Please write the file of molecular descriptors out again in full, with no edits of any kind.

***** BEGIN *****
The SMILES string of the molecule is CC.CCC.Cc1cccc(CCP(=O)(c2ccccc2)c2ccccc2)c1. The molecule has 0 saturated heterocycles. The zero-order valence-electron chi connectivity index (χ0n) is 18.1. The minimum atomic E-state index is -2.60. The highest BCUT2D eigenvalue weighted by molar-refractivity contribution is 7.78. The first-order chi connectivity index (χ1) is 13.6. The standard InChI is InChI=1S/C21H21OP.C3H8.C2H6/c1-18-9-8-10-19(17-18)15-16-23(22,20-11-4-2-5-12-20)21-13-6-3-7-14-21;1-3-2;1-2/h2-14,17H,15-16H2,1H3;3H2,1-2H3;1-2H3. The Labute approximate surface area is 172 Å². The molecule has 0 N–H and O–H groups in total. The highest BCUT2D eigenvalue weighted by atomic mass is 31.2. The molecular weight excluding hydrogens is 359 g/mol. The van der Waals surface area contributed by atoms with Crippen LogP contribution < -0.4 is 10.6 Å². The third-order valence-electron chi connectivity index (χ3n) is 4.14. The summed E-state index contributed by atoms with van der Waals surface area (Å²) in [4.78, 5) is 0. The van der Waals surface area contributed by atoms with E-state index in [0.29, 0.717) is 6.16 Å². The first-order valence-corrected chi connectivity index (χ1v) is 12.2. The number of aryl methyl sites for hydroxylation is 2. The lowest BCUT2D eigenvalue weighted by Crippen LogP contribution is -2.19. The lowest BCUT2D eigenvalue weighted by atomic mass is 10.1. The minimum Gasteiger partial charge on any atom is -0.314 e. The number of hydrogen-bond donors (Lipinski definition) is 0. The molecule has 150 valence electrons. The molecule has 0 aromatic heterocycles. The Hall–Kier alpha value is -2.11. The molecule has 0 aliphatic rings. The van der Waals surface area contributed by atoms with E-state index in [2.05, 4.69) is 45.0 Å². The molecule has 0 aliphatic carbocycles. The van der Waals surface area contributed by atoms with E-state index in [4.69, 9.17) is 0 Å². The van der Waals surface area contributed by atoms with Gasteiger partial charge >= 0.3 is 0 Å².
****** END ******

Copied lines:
The SMILES string of the molecule is CC.CCC.Cc1cccc(CCP(=O)(c2ccccc2)c2ccccc2)c1. The molecule has 0 saturated heterocycles. The zero-order valence-electron chi connectivity index (χ0n) is 18.1. The minimum atomic E-state index is -2.60. The highest BCUT2D eigenvalue weighted by molar-refractivity contribution is 7.78. The first-order chi connectivity index (χ1) is 13.6. The standard InChI is InChI=1S/C21H21OP.C3H8.C2H6/c1-18-9-8-10-19(17-18)15-16-23(22,20-11-4-2-5-12-20)21-13-6-3-7-14-21;1-3-2;1-2/h2-14,17H,15-16H2,1H3;3H2,1-2H3;1-2H3. The Labute approximate surface area is 172 Å². The molecule has 0 N–H and O–H groups in total. The highest BCUT2D eigenvalue weighted by atomic mass is 31.2. The molecular weight excluding hydrogens is 359 g/mol. The van der Waals surface area contributed by atoms with Crippen LogP contribution < -0.4 is 10.6 Å². The third-order valence-electron chi connectivity index (χ3n) is 4.14. The summed E-state index contributed by atoms with van der Waals surface area (Å²) in [4.78, 5) is 0. The van der Waals surface area contributed by atoms with E-state index in [0.29, 0.717) is 6.16 Å². The first-order valence-corrected chi connectivity index (χ1v) is 12.2. The number of aryl methyl sites for hydroxylation is 2. The lowest BCUT2D eigenvalue weighted by Crippen LogP contribution is -2.19. The lowest BCUT2D eigenvalue weighted by atomic mass is 10.1. The minimum Gasteiger partial charge on any atom is -0.314 e. The number of hydrogen-bond donors (Lipinski definition) is 0. The molecule has 150 valence electrons. The molecule has 0 aromatic heterocycles. The Hall–Kier alpha value is -2.11. The molecule has 0 aliphatic rings. The van der Waals surface area contributed by atoms with E-state index in [2.05, 4.69) is 45.0 Å². The molecule has 0 aliphatic carbocycles. The van der Waals surface area contributed by atoms with E-state index in [4.69, 9.17) is 0 Å². The van der Waals surface area contributed by atoms with Gasteiger partial charge >= 0.3 is 0 Å².